01/13/2010 12:00AM

New York OTB defends bankruptcy move

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New York City Off-Track Betting Corporation was legally authorized to file bankruptcy under a little-used part of the code that is reserved for municipalities because of the broad powers of oversight conferred on Gov. David Paterson, the state-owned corporation argued Wednesday in a response to objections to its bankruptcy filing.

The response was filed in advance of a hearing scheduled for Jan. 20 to hear arguments about whether or not the offtrack betting company can reorganize under chapter 9. New York City OTB, the largest bet-taker in the United States, filed for Chapter 9 bankruptcy protection in early December, but last week the New York Racing Association filed an objection to the move, arguing that the legislature needed to authorize the decision and that the OTB company did not negotiate in good faith before filing for bankruptcy.

In its response, New York City OTB contends that Gov. Paterson s authorization was all that was required to go forward, in part because of the state s takeover of the company in 2008 from New York City. As part of the legislation authorizing the takeover, Paterson was given the power to appoint and remove board members of the organization. In addition, the response said, because the legislation included language calling the continued operation of New York City OTB to be of paramount importance to the public interest, the OTB company s decision to pursue protection in Chapter 9 dovetailed with the justifications outlined in previous case law for similar situations.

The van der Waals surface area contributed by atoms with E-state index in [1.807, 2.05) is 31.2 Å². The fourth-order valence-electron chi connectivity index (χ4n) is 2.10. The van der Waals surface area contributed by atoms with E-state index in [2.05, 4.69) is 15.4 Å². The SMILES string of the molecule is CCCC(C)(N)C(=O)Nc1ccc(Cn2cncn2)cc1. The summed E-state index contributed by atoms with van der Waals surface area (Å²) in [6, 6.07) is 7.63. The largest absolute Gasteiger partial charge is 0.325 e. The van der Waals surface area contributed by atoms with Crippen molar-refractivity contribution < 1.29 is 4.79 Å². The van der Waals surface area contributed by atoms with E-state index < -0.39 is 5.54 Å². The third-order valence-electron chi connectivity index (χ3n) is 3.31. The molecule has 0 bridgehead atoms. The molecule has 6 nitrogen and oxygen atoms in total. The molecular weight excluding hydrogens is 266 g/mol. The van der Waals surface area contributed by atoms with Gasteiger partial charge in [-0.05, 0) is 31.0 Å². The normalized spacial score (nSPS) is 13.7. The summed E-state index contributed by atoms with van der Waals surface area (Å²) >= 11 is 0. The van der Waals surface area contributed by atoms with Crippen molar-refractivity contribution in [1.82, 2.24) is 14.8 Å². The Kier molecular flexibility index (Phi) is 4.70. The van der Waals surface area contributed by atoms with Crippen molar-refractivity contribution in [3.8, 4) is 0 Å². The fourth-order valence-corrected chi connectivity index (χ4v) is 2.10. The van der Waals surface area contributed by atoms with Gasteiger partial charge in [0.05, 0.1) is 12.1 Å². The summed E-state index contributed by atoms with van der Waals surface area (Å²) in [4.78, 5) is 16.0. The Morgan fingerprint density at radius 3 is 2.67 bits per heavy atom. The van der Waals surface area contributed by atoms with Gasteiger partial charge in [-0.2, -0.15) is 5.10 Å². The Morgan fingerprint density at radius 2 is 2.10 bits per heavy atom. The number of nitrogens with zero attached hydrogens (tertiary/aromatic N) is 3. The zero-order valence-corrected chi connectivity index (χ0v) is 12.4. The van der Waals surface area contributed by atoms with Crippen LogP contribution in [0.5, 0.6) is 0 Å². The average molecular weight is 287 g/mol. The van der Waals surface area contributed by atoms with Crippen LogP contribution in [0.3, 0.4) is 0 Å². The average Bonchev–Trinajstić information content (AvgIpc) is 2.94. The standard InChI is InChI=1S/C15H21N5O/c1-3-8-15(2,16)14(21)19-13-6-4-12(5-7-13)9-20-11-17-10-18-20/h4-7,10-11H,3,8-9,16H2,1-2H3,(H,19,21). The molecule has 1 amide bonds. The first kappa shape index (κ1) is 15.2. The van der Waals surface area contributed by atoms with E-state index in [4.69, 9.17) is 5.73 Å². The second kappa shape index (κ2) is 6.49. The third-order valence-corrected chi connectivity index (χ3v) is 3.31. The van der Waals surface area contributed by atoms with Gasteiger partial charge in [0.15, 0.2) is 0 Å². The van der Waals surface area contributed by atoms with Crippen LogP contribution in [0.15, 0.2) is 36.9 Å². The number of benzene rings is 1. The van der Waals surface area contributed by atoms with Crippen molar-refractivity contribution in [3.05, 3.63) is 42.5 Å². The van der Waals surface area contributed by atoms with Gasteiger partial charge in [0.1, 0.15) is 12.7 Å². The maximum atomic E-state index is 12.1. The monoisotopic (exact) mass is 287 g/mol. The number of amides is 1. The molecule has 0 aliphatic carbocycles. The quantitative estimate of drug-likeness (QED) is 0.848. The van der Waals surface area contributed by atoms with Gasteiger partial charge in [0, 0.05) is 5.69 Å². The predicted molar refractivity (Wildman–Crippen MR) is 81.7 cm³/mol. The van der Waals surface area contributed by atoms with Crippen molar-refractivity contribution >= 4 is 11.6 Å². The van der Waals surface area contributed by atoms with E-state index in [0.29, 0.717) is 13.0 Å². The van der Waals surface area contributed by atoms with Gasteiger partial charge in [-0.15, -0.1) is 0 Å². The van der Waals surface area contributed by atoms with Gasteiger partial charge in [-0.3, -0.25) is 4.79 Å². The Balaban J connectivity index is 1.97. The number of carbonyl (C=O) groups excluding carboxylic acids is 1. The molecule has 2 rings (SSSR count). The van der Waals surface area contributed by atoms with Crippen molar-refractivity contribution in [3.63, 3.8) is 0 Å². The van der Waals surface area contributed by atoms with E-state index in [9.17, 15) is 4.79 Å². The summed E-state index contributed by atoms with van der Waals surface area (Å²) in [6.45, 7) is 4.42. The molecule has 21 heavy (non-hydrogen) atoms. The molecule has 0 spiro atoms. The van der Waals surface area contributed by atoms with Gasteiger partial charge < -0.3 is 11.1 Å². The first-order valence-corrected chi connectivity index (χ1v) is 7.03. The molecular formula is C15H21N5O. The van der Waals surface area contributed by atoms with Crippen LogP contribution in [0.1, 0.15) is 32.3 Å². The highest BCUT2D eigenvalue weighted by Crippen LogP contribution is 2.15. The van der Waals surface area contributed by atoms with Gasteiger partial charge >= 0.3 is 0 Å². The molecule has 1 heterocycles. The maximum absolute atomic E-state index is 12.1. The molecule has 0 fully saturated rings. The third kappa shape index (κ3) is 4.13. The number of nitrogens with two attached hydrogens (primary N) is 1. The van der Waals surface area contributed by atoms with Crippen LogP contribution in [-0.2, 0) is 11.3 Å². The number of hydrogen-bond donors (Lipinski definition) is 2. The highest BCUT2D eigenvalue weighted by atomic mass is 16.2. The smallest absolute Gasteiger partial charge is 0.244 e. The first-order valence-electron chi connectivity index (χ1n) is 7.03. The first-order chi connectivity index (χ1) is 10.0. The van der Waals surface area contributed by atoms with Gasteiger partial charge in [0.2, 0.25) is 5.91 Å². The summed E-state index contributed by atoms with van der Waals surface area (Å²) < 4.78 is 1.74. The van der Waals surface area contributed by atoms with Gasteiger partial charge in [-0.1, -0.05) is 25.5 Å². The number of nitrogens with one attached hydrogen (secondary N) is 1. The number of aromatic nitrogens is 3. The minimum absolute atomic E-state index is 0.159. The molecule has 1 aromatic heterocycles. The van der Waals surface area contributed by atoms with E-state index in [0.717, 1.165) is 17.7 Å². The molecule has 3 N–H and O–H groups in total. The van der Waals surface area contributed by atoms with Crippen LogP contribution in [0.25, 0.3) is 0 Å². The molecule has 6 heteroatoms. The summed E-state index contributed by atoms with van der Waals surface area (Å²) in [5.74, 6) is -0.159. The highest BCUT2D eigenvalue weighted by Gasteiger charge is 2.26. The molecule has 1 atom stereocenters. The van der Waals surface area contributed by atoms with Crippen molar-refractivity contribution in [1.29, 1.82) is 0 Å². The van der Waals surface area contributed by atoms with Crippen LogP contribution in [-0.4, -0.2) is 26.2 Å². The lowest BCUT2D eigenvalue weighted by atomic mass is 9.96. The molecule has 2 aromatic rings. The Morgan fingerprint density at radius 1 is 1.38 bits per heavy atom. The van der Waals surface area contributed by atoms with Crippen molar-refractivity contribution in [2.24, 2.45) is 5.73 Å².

The response also claimed that New York City OTB would demonstrate that it satisfied several requirements for negotiations with its creditors before filing for bankruptcy, but the response itself was short on details.

NYC OTB intends to show that it negotiated in good faith with creditors through the documentary and testimonial evidence to be introduced at the hearing, the response states.

The response also said that New York City OTB was limited in its ability to negotiate because of its contention that state law needs to be changed in order to restore the company to financial viability. In 2008, according to financial documents, New York City OTB paid out approximately $100 million of its $250 million to various racing interests in the state, under a complex mix of statutory requirements.

NYC OTB cannot develop a viable financial or business plan until the legislature decides how much NYC OTB must pay to support the New York racing industry, the response said. Until the legislature sets that key financial determinant, any negotiation with creditors over a repayment plan is impracticable.